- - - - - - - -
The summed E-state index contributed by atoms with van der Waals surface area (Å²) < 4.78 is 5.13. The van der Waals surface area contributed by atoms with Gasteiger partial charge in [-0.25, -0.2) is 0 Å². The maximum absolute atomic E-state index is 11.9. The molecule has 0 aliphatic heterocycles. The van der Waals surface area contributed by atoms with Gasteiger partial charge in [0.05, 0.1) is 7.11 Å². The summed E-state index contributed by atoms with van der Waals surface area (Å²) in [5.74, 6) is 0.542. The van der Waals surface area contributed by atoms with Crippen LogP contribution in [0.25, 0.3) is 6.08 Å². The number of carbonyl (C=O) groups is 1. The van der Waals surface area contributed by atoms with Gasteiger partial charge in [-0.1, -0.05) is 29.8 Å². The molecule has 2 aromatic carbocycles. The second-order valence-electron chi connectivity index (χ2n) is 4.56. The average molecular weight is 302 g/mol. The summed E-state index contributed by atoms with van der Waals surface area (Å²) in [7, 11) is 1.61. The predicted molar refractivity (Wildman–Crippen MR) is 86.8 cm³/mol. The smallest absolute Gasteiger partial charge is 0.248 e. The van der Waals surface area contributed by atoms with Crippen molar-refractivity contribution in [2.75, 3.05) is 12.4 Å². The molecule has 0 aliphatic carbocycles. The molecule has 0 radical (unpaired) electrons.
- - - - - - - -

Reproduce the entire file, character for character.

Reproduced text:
The summed E-state index contributed by atoms with van der Waals surface area (Å²) < 4.78 is 5.13. The van der Waals surface area contributed by atoms with Gasteiger partial charge in [-0.25, -0.2) is 0 Å². The maximum absolute atomic E-state index is 11.9. The molecule has 0 aliphatic heterocycles. The van der Waals surface area contributed by atoms with Gasteiger partial charge in [0.05, 0.1) is 7.11 Å². The summed E-state index contributed by atoms with van der Waals surface area (Å²) in [5.74, 6) is 0.542. The van der Waals surface area contributed by atoms with Crippen LogP contribution in [0.25, 0.3) is 6.08 Å². The number of carbonyl (C=O) groups is 1. The van der Waals surface area contributed by atoms with Gasteiger partial charge in [-0.1, -0.05) is 29.8 Å². The molecule has 2 aromatic carbocycles. The second-order valence-electron chi connectivity index (χ2n) is 4.56. The average molecular weight is 302 g/mol. The summed E-state index contributed by atoms with van der Waals surface area (Å²) in [7, 11) is 1.61. The predicted molar refractivity (Wildman–Crippen MR) is 86.8 cm³/mol. The smallest absolute Gasteiger partial charge is 0.248 e. The van der Waals surface area contributed by atoms with Crippen molar-refractivity contribution in [2.75, 3.05) is 12.4 Å². The molecule has 0 aliphatic carbocycles. The molecule has 0 radical (unpaired) electrons.